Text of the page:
The Flora Dance
Helston is a quaint old Cornish market town which sits nestled into a hillside, with its many narrow streets intermingled with higgledy-piggledy houses, walled gardens and interconnecting alleyways and, once a year, for hundreds of years, the townsfolk of this quiet little town have celebrated and enjoyed an ancient and wonderful tradition that is known as Flora Day.
Celebrating the end of winter, this festival is a bountiful ode to Spring. With all the houses and shops decorated and garlanded with luscious greenery and flamboyant floral arrangements to express the spirit of renewal, waving goodbye to cold and hard winter. This colourful pageant known as ‘Hal an Tow’, tells the history and story of the Cornish town of Helston, with the participating characters singing about the challenge of the Spanish Armada, the English patron Saint, St George and the fight between St Michael the protector of Cornwall and the Devil. There is no definitive meaning for the term Hal-an-tow with much confliction having been given over the years; it has been suggested that meanings to the wording “halan” is the term for ‘calends’, a Cornish term for the first day of the calendar month and, “tow” being the colloquial term for garland, or some have even suggested that the term tow could also mean, ‘Hoist the Roof’.
The annual Flora Day starts with the gentlemen dancing the streets, with a nice and early rise at 7am; they parade the streets wearing shirts and ties, joined by the ladies in their light floral dresses and dance the morning in. It’s not until the children of the town dance at 10am, with the boys in white with a tie to match their school colours and the girls adding colour to their white dress with a floral head-dress, decked with lily of the valley does the real action begin. And then at Noon, the day really gets into full swing, offering visitors and locals the spectacle of the Principal dance. It is official, Flora Day has begun.
This dance is an exclusive affair and participation is by invitation only. Ladies are adorned in full-length dresses, hats and gloves and their partners are expected to be in their best bib and tucker, dressed in black mourning dress with ties and top hats. The Mayor who leads the procession is decked in impressive gold as he wears his chain of office, for the special occasion.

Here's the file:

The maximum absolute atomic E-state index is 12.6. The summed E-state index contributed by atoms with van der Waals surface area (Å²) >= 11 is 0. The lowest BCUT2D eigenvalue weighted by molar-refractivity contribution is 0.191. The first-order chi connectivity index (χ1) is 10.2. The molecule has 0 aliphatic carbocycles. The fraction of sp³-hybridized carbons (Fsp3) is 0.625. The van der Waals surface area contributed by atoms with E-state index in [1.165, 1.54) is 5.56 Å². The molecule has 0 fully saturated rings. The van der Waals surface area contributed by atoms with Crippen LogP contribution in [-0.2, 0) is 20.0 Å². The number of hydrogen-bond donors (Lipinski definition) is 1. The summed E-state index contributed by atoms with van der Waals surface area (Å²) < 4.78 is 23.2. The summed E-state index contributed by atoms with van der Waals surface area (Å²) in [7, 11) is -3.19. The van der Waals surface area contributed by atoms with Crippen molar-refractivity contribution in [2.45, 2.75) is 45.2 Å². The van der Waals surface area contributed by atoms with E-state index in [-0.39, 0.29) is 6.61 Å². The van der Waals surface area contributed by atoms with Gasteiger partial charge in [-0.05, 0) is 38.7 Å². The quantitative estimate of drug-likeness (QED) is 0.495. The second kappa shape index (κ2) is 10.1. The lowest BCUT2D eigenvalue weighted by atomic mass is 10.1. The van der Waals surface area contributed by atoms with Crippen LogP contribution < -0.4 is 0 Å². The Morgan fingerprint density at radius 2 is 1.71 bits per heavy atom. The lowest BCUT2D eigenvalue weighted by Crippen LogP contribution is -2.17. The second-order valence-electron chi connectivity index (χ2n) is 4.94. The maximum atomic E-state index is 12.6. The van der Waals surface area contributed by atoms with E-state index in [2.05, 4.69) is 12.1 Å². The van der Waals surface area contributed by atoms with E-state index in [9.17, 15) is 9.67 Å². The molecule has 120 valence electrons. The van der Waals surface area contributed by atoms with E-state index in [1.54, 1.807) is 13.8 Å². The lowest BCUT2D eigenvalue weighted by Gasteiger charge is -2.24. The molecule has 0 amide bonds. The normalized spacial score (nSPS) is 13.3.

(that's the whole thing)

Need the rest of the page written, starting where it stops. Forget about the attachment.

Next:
To round off the day of dancing and gaieties, the evening dance starts from the Guildhall at 5pm. Visitors are more than welcome to join this dance, many of which accept the invitation and put their Flora dancing skills to the test all under the critical eye of the local town and their dancing elite (no pressure). The dance (when done properly…) is a sight not to be missed!
The day unravels with the hubbub of action around the main street and all around the boating lake, there is a fever of activity and everyone is alive and buzzing with fun and frolics. Many a market stall sells everything from local souvenirs and crafts to food and flowers. An ideal place to wander around and hopefully find a few bargains along the way - all whilst soaking up the wonderful Carnival spirit which runs through every street and corner of town, with festivities running well into the night.
There’s more to Helston than just the Flora Dance. The town also has a Folk museum where you will find a wealth of information about Helston, past and present. With the cannon that stands directly outside the museum being a relic from HMS Anson, it’s not hard to miss it! If history and dancing doesn’t sound like your cup of tea, then you could alternatively visit Penrose, a National Trust stunning natural site, offering wooded wonders, fantastic walks and lashings of fresh air, all around Cornwall’s largest lake. Open all year round, you can explore the parkland, lakeside, woods, beach and cliff-top fields along 17 miles of footpaths, cycle trails and bridleways.